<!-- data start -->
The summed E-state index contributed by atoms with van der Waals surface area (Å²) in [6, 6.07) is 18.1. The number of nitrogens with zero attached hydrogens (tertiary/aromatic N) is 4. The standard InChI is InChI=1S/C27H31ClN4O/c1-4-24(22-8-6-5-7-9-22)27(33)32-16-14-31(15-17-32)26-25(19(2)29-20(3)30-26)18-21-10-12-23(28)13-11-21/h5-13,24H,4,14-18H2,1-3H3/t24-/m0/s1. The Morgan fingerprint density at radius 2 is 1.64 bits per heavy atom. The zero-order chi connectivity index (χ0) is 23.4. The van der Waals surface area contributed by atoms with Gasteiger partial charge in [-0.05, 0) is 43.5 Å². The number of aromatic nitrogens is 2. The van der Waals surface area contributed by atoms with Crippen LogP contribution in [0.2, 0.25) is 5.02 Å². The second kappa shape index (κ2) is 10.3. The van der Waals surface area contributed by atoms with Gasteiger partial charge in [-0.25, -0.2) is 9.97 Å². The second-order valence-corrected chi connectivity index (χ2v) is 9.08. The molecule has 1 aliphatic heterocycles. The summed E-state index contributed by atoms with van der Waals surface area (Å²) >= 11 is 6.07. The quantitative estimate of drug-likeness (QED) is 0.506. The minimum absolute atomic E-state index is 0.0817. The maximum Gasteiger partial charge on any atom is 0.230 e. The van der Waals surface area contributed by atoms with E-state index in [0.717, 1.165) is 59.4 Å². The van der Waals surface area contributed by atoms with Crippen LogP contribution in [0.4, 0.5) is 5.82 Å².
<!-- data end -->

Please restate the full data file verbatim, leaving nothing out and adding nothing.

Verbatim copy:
The summed E-state index contributed by atoms with van der Waals surface area (Å²) in [6, 6.07) is 18.1. The number of nitrogens with zero attached hydrogens (tertiary/aromatic N) is 4. The standard InChI is InChI=1S/C27H31ClN4O/c1-4-24(22-8-6-5-7-9-22)27(33)32-16-14-31(15-17-32)26-25(19(2)29-20(3)30-26)18-21-10-12-23(28)13-11-21/h5-13,24H,4,14-18H2,1-3H3/t24-/m0/s1. The Morgan fingerprint density at radius 2 is 1.64 bits per heavy atom. The zero-order chi connectivity index (χ0) is 23.4. The van der Waals surface area contributed by atoms with Gasteiger partial charge in [-0.05, 0) is 43.5 Å². The number of aromatic nitrogens is 2. The van der Waals surface area contributed by atoms with Crippen LogP contribution in [0.2, 0.25) is 5.02 Å². The second kappa shape index (κ2) is 10.3. The van der Waals surface area contributed by atoms with Gasteiger partial charge in [-0.25, -0.2) is 9.97 Å². The second-order valence-corrected chi connectivity index (χ2v) is 9.08. The molecule has 1 aliphatic heterocycles. The summed E-state index contributed by atoms with van der Waals surface area (Å²) >= 11 is 6.07. The quantitative estimate of drug-likeness (QED) is 0.506. The minimum absolute atomic E-state index is 0.0817. The maximum Gasteiger partial charge on any atom is 0.230 e. The van der Waals surface area contributed by atoms with E-state index in [0.717, 1.165) is 59.4 Å². The van der Waals surface area contributed by atoms with Crippen LogP contribution in [0.4, 0.5) is 5.82 Å².